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Housing: Critical for Working Families and Communities
Rewarding Design and Innovation
Affordable and Green?
Assessing GSE Performance
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Housing: Critical for Working Families and Communities
Soaring housing costs in the United States are putting increasing pressure on the budgets of low- and moderate-income families. The Joint Center for Housing Studies reports that, in 2005, 17 million households spent more than 50 percent of their income on housing, considerably more than the recommended 30 percent.1 Although the lowest-income households bear a greater portion of the severe housing burden, the problem exists across the entire distribution of household incomes. Experts point to several factors contributing to this widening affordability gap: erosion of the housing stock, high housing prices, a drop in real wages, a decline in middle-wage jobs, the expansion of low-wage jobs, increases in transportation costs, expensive development requirements, regulatory constraints, and insufficient housing assistance funds to meet the need.
The Center for Housing Policy (CHP) has used American Housing Survey (AHS) data for its report, The Housing Landscape for America’s Working Families.2 In its analysis, CHP found that, out of 40 million working families in 2005, 5.2 million had critical housing needs, meaning that they were paying more than half of their income for shelter and/or living in severely inadequate housing. These low- and moderate-income families were earning anywhere from an annual minimum wage of $10,712 to no more than 120 percent of area median income (AMI). Although both owners and renters with critical housing needs bore similar housing cost burdens, renters were twice as likely to live in severely inadequate units and overcrowded housing.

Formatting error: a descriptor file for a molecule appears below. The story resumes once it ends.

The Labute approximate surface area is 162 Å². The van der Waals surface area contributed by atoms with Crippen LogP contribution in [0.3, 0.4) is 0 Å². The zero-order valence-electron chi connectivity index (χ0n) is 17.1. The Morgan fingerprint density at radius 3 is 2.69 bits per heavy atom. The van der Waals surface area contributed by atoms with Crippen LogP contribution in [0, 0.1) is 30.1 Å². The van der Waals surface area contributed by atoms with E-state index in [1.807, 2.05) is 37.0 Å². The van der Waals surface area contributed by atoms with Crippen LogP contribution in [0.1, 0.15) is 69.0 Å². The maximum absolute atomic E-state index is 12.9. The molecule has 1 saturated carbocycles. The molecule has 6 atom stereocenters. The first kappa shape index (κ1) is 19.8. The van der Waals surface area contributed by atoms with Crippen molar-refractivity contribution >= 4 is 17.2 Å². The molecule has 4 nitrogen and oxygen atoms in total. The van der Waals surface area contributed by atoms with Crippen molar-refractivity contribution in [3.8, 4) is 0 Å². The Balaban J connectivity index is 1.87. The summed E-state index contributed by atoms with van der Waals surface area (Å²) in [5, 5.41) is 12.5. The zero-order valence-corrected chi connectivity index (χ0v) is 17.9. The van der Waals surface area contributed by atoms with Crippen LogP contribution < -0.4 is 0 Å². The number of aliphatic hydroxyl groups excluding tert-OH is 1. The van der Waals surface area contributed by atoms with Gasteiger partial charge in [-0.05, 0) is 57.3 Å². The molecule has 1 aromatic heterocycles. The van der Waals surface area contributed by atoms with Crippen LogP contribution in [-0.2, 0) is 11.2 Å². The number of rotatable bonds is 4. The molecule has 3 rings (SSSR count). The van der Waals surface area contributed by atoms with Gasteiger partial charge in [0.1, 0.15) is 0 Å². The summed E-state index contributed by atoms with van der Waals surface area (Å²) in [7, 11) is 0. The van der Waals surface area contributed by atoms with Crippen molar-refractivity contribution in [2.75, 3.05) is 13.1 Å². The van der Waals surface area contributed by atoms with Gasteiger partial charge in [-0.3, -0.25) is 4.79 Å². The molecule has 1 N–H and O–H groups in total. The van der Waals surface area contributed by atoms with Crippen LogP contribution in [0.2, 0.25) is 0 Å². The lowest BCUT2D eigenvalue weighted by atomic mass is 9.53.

CHP's analysis of AHS data found that the total number of working families with critical housing needs increased by 73 percent between 1997 and 2005. During that time, severe housing cost burdens became a greater problem. The number of working families with critical housing needs who fell into the lowest income quintile — below 30 percent of AMI — rose from 14 to 22 percent; those earning between 80 and 120 percent of AMI increased slightly from 14.8 to 16.3 percent, thereby widening the spread across the income distribution range.
Communities across the country are increasingly concerned about the severe housing burdens many working families face, particularly because the quality of a community's workforce affects its economic health. Workers who staff the service sector, teach, provide medical care, fight fires, and enforce our laws are among those who are overburdened by housing costs and cannot afford a median-priced home. When the Brookings Institution analyzed the distribution of jobs and workers in the largest 150 U.S. metropolitan areas, analysts found that about 65 percent of the population and 60 percent of jobs are now in the suburbs, but a spatial mismatch exists between where people work and live. During the 1990s, lower-income suburbs experienced slow job growth but sharp population increases. At the same time, higher-income suburbs saw strong job growth and a need for both skilled and service workers. As a result, residents of lower-income suburbs and central cities increasingly commute to jobs located in higher-income areas. Access to jobs often depends on the distance between home and work, car ownership, commuting costs, and the layout of roads, highways, and transit lines.3